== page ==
Celeb Victims Of Phone Hacking

Hugh Grant

Ben Delicious writes from London: You have to hand it to Hugh Grant: he’s not particularly good at anything, including acting, yet he has managed to become a celeb and is now basking in the limelight as a crusader for the rights of victims of phone hacking. Hugh, as luck would have it, was also hacked by some detective from the now defunct News of the World

Since it became public knowledge he’s been all over the news, talking passionately about press intrusion. Other witnesses, in case you have forgotten, included such other moral crusaders as Charlotte Church, Jude Law, Steve Coogan and Alastair Campbell.

The irony of the whole situation is that many of the victims of hacking made a career out of manipulating the media, leaking facts about their private lives to hacks, to get the so much needed attention of the public. But they disliked the fact that hacks would occasionally report about their not so glamorous sides, damaging their public image and hit their wallets directly.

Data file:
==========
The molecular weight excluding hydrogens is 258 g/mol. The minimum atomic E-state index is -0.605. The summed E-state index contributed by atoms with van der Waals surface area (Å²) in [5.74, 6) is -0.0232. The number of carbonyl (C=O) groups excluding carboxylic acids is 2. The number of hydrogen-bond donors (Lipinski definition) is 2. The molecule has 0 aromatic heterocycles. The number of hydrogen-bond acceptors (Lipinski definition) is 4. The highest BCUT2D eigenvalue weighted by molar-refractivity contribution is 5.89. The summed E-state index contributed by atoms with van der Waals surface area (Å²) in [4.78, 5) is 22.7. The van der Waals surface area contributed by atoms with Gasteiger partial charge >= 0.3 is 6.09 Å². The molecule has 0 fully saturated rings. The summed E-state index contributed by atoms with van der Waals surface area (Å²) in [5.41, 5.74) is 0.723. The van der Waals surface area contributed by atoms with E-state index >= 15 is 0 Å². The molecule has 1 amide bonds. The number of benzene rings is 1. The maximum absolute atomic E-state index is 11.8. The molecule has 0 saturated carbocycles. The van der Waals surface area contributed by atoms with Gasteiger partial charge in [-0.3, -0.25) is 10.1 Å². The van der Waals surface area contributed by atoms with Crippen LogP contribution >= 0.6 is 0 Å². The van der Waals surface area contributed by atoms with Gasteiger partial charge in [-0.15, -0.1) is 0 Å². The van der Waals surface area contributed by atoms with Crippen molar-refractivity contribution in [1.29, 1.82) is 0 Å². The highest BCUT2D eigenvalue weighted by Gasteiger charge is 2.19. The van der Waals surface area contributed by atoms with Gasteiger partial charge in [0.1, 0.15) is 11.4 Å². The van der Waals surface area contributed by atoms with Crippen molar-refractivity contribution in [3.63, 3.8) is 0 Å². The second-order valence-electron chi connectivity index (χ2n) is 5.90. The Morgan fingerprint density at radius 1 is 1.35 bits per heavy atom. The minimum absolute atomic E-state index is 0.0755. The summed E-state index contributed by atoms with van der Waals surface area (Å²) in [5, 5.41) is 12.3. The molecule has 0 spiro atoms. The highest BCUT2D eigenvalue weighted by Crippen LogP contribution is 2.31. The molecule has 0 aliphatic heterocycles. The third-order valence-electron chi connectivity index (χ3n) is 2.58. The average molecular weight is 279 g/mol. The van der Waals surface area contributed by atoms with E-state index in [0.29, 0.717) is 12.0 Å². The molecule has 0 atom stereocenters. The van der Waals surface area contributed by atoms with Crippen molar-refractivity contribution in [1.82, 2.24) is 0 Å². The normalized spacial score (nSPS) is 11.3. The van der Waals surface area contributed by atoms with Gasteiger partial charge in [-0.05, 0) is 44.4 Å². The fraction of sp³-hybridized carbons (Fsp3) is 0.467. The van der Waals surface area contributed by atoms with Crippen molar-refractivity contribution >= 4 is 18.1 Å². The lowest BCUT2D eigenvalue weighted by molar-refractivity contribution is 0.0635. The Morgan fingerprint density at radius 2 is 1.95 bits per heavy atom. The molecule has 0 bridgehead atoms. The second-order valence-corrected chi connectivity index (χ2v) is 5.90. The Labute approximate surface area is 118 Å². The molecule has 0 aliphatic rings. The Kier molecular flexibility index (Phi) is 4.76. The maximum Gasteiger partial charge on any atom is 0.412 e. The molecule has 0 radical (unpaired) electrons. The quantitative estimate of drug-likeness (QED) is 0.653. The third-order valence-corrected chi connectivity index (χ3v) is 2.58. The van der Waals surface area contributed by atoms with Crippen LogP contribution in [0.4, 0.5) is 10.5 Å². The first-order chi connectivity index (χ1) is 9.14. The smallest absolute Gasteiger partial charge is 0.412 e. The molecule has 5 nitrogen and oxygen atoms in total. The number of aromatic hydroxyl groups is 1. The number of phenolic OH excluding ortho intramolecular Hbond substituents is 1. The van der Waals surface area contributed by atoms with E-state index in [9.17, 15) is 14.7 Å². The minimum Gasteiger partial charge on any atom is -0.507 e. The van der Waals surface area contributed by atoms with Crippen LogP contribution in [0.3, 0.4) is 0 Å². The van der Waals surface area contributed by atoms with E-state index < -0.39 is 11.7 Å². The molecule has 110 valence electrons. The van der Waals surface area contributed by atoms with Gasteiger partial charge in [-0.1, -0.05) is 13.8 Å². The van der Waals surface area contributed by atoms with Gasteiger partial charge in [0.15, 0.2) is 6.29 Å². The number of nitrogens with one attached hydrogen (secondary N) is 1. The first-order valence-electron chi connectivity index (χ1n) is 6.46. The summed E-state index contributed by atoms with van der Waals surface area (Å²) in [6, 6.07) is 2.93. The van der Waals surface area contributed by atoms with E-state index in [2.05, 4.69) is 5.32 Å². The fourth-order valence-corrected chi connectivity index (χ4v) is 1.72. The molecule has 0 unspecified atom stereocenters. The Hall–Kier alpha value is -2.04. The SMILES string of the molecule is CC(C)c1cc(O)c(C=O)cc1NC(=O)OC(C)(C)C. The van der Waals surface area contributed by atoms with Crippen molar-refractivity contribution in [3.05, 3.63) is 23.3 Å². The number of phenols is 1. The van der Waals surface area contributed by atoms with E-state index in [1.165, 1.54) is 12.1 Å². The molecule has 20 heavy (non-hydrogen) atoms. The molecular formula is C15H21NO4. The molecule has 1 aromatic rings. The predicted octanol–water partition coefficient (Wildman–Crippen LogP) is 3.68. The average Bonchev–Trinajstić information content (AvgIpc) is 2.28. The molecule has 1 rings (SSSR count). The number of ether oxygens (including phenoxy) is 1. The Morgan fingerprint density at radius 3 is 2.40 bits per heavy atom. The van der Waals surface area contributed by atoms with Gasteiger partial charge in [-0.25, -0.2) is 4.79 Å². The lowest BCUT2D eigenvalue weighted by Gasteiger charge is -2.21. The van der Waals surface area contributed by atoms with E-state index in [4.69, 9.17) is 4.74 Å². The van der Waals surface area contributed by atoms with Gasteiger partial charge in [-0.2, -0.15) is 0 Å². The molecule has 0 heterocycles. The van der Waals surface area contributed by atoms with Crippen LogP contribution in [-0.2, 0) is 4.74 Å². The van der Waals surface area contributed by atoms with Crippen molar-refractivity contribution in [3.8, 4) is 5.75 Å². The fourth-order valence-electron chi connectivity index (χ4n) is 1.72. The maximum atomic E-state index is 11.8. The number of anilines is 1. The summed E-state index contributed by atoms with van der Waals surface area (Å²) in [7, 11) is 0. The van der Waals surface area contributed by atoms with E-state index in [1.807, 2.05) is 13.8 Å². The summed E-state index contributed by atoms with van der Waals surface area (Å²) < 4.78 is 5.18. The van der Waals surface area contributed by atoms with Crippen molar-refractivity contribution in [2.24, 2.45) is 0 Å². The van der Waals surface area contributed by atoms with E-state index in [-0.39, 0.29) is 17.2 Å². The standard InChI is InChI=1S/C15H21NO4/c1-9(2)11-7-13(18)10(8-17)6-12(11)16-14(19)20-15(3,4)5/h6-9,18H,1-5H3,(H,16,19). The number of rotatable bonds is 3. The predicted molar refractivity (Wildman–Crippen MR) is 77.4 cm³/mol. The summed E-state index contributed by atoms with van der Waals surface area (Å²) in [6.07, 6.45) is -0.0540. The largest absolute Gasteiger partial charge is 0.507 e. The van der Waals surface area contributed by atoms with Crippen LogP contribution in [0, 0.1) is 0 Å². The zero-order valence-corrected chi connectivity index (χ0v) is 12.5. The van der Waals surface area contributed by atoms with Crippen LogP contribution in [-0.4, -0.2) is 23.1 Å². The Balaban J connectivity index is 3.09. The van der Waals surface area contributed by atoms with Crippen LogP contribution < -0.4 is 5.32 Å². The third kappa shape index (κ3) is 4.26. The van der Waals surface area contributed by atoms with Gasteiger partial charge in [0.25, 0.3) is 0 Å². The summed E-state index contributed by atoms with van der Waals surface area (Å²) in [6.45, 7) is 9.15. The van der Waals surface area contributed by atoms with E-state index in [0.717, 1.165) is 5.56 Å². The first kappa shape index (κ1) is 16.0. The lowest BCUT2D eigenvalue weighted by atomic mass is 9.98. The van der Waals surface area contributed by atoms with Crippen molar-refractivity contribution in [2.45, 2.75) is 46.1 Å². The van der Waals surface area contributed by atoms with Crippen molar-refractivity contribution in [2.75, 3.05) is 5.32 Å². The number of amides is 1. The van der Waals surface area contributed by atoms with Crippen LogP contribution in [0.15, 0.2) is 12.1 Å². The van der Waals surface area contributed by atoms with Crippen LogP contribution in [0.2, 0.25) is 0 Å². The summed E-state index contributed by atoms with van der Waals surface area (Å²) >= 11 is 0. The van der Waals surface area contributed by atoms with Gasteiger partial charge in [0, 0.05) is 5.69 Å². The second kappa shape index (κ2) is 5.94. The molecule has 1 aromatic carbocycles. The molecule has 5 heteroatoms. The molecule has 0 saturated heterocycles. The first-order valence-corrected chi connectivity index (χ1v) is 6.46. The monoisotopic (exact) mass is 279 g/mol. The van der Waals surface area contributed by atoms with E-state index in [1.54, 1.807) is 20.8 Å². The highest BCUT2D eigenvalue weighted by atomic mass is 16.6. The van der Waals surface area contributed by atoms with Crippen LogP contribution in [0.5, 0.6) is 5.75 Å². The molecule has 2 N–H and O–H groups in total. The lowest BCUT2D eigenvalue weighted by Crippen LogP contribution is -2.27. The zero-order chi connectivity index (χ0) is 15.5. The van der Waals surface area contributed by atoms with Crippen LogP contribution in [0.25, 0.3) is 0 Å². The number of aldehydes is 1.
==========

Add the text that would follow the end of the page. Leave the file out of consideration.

Lord Leveson
Lord Leveson
By now it has become pretty clear that Lord Leveson, who ironically was appointed by David Cameron to head the inquiry into media standards, is a leftie with no understanding of how the media works.
What Lord Leveson and the rest of the lefties miss out altogether is that the press and the media generally should be tapping into phones of bent politicians, crooked bankers and big businessmen and crime lords, if it is dictated by the interest of an investigation into their wrong doings. And celebs, who use the homely family image to make money, should be targeted as well if they behave in a way that has nothing to with the supposed public perception of them.

So the whole investigation into the media standards was wrongly conducted from the very start. Not to mention that the man who was appointed to head it should not have been there at all. Even as a witness. These are extracts from the main website over on Stirring Trouble Internationally - A humorous take on news and current affairs.

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